Strikers take legal action against ANZ
Striking ANZ workers have filed legal action against the bank and more strikes could soon follow, a union representative says.
ANZ Bank staff went on strike across the country yesterday, as Wellington workers demanded the bank's $4.1 million boss David Hisco stop "ratting" on them with an "unwarranted and outrageous" attack on their conditions.
First Union retail and finance secretary Maxine Gay said legal action against ANZ had been filed with the Employment Relations Authority relating to an offer the bank made to non-union members.
Gay said the union was looking to file more action this afternoon "based around the bank's behaviour".
"We've issued legal proceedings because the bank has started some rather underhanded tactics," Gay said.
First Union general secretary Robert Reid said there were striking ANZ workers in both Dunedin and Christchurch, with dozens from both centres out on the strike line, though not trying to disrupt customers.
The union represents nearly 20 per cent of ANZ's more than 8000 staff.
Tellers and processing workers from the Hutt Valley, Porirua, Levin and Wellington went on strike, protesting against a new collective employment agreement which was unanimously rejected by union members.
Gay said about half of the 600 workers in ANZ's Wellington call centre had taken 24 hours off work.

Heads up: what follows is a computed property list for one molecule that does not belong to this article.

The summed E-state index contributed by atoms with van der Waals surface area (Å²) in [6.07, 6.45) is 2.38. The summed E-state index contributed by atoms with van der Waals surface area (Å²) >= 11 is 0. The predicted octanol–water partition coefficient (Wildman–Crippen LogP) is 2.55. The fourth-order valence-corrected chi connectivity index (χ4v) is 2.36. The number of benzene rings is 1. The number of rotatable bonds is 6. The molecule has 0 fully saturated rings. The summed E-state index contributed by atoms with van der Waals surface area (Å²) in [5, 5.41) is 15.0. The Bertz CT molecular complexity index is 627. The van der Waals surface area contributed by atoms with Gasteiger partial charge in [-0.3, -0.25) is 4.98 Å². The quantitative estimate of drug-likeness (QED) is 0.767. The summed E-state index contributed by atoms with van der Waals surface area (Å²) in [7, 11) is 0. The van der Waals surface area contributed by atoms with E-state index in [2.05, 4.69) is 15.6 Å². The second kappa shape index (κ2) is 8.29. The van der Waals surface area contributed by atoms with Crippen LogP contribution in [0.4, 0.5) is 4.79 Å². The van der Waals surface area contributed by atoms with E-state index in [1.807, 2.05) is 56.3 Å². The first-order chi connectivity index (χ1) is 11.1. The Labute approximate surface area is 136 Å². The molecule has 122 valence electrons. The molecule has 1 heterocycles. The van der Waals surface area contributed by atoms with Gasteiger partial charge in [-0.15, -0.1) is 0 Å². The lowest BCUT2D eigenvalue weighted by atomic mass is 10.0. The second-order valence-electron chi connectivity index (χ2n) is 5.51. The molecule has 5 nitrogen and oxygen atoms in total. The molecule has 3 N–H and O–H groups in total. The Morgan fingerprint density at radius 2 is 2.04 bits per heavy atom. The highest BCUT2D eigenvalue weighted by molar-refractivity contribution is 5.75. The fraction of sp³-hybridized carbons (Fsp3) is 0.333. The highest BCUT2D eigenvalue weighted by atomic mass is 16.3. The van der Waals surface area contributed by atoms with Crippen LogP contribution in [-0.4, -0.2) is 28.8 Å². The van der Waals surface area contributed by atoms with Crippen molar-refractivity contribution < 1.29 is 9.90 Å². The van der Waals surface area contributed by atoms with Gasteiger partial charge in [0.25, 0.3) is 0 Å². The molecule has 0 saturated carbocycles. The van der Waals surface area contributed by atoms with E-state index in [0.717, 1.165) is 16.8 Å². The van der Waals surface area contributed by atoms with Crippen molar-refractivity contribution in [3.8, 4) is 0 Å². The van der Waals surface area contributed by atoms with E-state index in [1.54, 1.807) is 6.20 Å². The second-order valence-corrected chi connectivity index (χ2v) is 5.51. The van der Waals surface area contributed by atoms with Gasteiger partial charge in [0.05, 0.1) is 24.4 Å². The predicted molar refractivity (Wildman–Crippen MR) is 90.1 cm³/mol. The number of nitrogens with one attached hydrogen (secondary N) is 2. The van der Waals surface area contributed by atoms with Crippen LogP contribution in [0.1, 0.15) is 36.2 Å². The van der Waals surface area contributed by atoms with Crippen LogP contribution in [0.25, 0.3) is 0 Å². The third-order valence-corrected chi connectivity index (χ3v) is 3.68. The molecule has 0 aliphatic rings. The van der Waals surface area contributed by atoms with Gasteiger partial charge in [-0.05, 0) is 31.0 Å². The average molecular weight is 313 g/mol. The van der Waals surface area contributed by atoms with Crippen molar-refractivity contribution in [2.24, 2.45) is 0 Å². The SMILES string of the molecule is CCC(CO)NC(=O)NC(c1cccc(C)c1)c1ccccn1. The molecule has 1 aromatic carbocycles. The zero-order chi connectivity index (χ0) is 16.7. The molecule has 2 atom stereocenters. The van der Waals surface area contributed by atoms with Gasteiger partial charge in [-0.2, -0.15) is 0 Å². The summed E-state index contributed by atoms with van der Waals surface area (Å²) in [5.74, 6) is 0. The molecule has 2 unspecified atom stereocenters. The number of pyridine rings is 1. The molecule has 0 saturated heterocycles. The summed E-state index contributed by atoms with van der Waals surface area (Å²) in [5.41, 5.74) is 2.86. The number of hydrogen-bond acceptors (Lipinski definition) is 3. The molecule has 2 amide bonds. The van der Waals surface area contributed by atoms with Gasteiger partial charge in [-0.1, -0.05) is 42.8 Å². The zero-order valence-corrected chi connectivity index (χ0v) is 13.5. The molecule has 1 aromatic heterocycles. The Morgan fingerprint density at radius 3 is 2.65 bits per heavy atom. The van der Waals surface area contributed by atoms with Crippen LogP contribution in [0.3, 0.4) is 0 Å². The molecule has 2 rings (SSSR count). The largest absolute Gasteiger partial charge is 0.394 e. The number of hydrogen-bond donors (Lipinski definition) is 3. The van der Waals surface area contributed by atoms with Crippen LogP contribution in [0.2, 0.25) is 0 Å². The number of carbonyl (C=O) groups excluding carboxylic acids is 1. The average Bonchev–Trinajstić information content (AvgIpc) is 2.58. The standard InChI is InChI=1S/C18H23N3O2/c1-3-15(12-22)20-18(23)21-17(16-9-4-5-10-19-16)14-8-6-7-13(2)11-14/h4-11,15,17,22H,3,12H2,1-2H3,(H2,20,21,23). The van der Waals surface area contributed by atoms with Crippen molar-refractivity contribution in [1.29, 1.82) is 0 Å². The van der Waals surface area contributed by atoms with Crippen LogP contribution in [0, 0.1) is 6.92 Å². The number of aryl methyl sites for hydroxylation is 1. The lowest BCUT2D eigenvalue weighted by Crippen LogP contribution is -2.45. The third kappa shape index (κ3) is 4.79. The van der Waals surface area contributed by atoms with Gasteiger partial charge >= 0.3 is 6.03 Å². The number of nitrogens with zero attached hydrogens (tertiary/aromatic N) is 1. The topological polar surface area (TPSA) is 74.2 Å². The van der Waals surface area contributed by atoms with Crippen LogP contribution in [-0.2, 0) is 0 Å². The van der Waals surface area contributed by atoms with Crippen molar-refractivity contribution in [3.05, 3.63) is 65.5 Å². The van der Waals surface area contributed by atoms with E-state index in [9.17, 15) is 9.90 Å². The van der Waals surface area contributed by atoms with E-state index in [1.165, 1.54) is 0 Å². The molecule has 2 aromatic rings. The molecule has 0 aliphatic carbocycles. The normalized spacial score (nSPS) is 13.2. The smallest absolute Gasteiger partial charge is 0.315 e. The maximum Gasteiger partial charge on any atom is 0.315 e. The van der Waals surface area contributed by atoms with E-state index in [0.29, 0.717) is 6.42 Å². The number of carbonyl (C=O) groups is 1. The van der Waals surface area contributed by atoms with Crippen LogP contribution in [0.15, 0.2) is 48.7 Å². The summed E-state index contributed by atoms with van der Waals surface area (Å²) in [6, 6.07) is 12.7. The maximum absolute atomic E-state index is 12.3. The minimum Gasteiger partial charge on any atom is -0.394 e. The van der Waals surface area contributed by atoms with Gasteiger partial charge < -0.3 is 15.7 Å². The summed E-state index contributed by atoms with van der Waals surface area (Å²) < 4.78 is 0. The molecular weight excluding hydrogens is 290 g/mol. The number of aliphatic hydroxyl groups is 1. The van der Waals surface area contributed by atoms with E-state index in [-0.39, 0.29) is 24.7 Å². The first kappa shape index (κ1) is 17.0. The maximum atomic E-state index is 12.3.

A group of about 80 union members and supporters marched from their offices in Tory Street to ANZ's head office in Victoria Street, where a giant inflatable rat was erected in view of chief executive David Hisco's office.
About 100 disgruntled ANZ staff and union representatives also marched in Auckland, while at least 25 from the Waikato and Bay of Plenty went on strike as well.
Pickets, rallies and marches were also organised in Palmerston North, Christchurch, Oamaru and Dunedin.
Last year, Hisco earned a A$3.26m remuneration package, equal to NZ$4.1m at the time, making him the country's highest-paid executive.
The bank's workers are being offered annual pay rises of 2 to 3 per cent over the next two years, depending on where they work and when they joined the company.
ANZ, the country's biggest bank, is also including a flexible work clause which gives staff four weeks' notice of their shifts, with no guarantee hours would be spread evenly.